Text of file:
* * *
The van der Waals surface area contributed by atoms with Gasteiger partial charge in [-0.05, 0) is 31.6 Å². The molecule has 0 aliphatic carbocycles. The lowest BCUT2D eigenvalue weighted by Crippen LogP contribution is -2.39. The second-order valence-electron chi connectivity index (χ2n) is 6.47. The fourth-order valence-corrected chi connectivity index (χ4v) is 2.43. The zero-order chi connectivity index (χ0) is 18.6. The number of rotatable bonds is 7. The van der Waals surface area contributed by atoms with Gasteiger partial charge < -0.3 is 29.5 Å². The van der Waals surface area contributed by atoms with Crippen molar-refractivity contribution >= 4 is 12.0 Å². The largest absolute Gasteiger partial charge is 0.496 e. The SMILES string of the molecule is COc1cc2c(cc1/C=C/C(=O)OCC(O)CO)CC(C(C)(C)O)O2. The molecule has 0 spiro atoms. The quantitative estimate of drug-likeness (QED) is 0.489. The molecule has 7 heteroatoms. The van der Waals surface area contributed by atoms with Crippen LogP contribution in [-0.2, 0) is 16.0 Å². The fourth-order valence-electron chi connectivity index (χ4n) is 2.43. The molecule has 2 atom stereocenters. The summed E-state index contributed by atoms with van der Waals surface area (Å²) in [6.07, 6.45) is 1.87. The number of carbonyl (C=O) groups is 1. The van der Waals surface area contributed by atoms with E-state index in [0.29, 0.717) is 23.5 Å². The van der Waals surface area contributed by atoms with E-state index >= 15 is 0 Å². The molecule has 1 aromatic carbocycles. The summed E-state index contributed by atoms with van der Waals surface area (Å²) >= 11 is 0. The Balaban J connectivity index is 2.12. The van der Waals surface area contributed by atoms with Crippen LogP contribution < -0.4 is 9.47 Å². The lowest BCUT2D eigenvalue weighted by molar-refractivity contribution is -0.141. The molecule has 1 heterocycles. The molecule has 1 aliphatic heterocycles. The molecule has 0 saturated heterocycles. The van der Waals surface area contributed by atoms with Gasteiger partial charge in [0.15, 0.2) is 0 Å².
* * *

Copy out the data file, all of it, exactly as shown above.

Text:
The van der Waals surface area contributed by atoms with Gasteiger partial charge in [-0.05, 0) is 31.6 Å². The molecule has 0 aliphatic carbocycles. The lowest BCUT2D eigenvalue weighted by Crippen LogP contribution is -2.39. The second-order valence-electron chi connectivity index (χ2n) is 6.47. The fourth-order valence-corrected chi connectivity index (χ4v) is 2.43. The zero-order chi connectivity index (χ0) is 18.6. The number of rotatable bonds is 7. The van der Waals surface area contributed by atoms with Gasteiger partial charge < -0.3 is 29.5 Å². The van der Waals surface area contributed by atoms with Crippen molar-refractivity contribution >= 4 is 12.0 Å². The largest absolute Gasteiger partial charge is 0.496 e. The SMILES string of the molecule is COc1cc2c(cc1/C=C/C(=O)OCC(O)CO)CC(C(C)(C)O)O2. The molecule has 0 spiro atoms. The quantitative estimate of drug-likeness (QED) is 0.489. The molecule has 7 heteroatoms. The van der Waals surface area contributed by atoms with Crippen LogP contribution in [-0.2, 0) is 16.0 Å². The fourth-order valence-electron chi connectivity index (χ4n) is 2.43. The molecule has 2 atom stereocenters. The summed E-state index contributed by atoms with van der Waals surface area (Å²) in [6.07, 6.45) is 1.87. The number of carbonyl (C=O) groups is 1. The van der Waals surface area contributed by atoms with E-state index in [0.29, 0.717) is 23.5 Å². The van der Waals surface area contributed by atoms with E-state index >= 15 is 0 Å². The molecule has 1 aromatic carbocycles. The summed E-state index contributed by atoms with van der Waals surface area (Å²) >= 11 is 0. The Balaban J connectivity index is 2.12. The van der Waals surface area contributed by atoms with Crippen LogP contribution < -0.4 is 9.47 Å². The lowest BCUT2D eigenvalue weighted by molar-refractivity contribution is -0.141. The molecule has 1 heterocycles. The molecule has 1 aliphatic heterocycles. The molecule has 0 saturated heterocycles. The van der Waals surface area contributed by atoms with Gasteiger partial charge in [0.15, 0.2) is 0 Å².